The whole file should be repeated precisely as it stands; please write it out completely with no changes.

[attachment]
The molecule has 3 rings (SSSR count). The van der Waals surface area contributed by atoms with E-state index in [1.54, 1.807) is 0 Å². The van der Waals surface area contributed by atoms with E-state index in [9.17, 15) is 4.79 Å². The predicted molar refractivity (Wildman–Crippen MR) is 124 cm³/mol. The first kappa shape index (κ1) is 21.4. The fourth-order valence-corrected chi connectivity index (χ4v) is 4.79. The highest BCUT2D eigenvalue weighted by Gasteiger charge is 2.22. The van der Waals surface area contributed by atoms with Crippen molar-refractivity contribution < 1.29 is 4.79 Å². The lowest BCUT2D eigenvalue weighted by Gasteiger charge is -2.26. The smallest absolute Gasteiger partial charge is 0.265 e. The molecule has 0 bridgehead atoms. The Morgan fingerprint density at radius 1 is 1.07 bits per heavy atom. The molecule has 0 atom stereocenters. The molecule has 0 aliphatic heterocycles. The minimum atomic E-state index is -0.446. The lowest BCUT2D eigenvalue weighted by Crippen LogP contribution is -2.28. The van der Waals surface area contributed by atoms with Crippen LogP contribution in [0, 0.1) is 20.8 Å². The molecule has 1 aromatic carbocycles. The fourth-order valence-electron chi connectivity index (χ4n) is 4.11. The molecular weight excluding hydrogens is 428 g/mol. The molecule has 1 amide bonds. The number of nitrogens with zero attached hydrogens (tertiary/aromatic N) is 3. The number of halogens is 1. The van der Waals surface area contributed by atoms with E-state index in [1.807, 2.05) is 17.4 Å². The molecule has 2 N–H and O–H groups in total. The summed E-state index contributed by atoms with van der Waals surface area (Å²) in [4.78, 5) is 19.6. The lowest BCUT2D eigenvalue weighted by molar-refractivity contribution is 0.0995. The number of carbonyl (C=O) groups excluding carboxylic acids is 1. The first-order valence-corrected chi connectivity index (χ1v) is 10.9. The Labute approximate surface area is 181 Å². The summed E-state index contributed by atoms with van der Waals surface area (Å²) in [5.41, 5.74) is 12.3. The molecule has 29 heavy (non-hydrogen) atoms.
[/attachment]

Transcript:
The molecule has 3 rings (SSSR count). The van der Waals surface area contributed by atoms with E-state index in [1.54, 1.807) is 0 Å². The van der Waals surface area contributed by atoms with E-state index in [9.17, 15) is 4.79 Å². The predicted molar refractivity (Wildman–Crippen MR) is 124 cm³/mol. The first kappa shape index (κ1) is 21.4. The fourth-order valence-corrected chi connectivity index (χ4v) is 4.79. The highest BCUT2D eigenvalue weighted by Gasteiger charge is 2.22. The van der Waals surface area contributed by atoms with Crippen molar-refractivity contribution < 1.29 is 4.79 Å². The lowest BCUT2D eigenvalue weighted by Gasteiger charge is -2.26. The smallest absolute Gasteiger partial charge is 0.265 e. The molecule has 0 bridgehead atoms. The Morgan fingerprint density at radius 1 is 1.07 bits per heavy atom. The molecule has 0 atom stereocenters. The molecule has 0 aliphatic heterocycles. The minimum atomic E-state index is -0.446. The lowest BCUT2D eigenvalue weighted by Crippen LogP contribution is -2.28. The van der Waals surface area contributed by atoms with Crippen LogP contribution in [0, 0.1) is 20.8 Å². The molecule has 1 aromatic carbocycles. The fourth-order valence-electron chi connectivity index (χ4n) is 4.11. The molecular weight excluding hydrogens is 428 g/mol. The molecule has 1 amide bonds. The number of nitrogens with zero attached hydrogens (tertiary/aromatic N) is 3. The number of halogens is 1. The van der Waals surface area contributed by atoms with E-state index in [1.807, 2.05) is 17.4 Å². The molecule has 2 N–H and O–H groups in total. The summed E-state index contributed by atoms with van der Waals surface area (Å²) in [4.78, 5) is 19.6. The lowest BCUT2D eigenvalue weighted by molar-refractivity contribution is 0.0995. The number of carbonyl (C=O) groups excluding carboxylic acids is 1. The first-order valence-corrected chi connectivity index (χ1v) is 10.9. The Labute approximate surface area is 181 Å². The summed E-state index contributed by atoms with van der Waals surface area (Å²) in [5.41, 5.74) is 12.3. The molecule has 29 heavy (non-hydrogen) atoms.